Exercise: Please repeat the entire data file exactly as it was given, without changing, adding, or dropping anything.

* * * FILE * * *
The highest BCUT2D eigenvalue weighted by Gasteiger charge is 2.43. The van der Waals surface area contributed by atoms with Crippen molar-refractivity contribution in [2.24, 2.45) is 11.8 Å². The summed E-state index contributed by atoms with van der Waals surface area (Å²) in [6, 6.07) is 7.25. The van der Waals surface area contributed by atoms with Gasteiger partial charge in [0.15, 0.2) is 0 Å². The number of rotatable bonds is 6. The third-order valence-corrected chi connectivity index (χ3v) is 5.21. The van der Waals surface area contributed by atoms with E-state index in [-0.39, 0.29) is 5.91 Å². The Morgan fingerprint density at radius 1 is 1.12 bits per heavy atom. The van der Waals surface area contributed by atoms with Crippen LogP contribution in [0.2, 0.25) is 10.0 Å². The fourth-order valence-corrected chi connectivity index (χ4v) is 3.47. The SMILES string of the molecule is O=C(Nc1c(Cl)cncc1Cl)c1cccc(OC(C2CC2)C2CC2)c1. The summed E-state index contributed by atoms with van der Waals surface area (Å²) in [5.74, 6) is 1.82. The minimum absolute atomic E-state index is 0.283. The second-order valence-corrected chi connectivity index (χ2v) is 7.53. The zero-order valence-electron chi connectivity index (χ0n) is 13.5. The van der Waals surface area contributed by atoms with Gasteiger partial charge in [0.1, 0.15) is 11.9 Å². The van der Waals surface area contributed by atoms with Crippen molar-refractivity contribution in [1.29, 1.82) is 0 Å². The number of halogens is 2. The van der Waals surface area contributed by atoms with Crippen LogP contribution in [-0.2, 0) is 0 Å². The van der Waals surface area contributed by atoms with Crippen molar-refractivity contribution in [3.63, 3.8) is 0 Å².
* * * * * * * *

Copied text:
The highest BCUT2D eigenvalue weighted by Gasteiger charge is 2.43. The van der Waals surface area contributed by atoms with Crippen molar-refractivity contribution in [2.24, 2.45) is 11.8 Å². The summed E-state index contributed by atoms with van der Waals surface area (Å²) in [6, 6.07) is 7.25. The van der Waals surface area contributed by atoms with Gasteiger partial charge in [0.15, 0.2) is 0 Å². The number of rotatable bonds is 6. The third-order valence-corrected chi connectivity index (χ3v) is 5.21. The van der Waals surface area contributed by atoms with E-state index in [-0.39, 0.29) is 5.91 Å². The Morgan fingerprint density at radius 1 is 1.12 bits per heavy atom. The van der Waals surface area contributed by atoms with Crippen LogP contribution in [0.2, 0.25) is 10.0 Å². The fourth-order valence-corrected chi connectivity index (χ4v) is 3.47. The SMILES string of the molecule is O=C(Nc1c(Cl)cncc1Cl)c1cccc(OC(C2CC2)C2CC2)c1. The summed E-state index contributed by atoms with van der Waals surface area (Å²) in [5.74, 6) is 1.82. The minimum absolute atomic E-state index is 0.283. The second-order valence-corrected chi connectivity index (χ2v) is 7.53. The zero-order valence-electron chi connectivity index (χ0n) is 13.5. The van der Waals surface area contributed by atoms with Gasteiger partial charge in [0.1, 0.15) is 11.9 Å². The van der Waals surface area contributed by atoms with Crippen molar-refractivity contribution in [1.29, 1.82) is 0 Å². The number of halogens is 2. The van der Waals surface area contributed by atoms with Crippen LogP contribution in [-0.2, 0) is 0 Å². The van der Waals surface area contributed by atoms with Crippen molar-refractivity contribution in [3.63, 3.8) is 0 Å².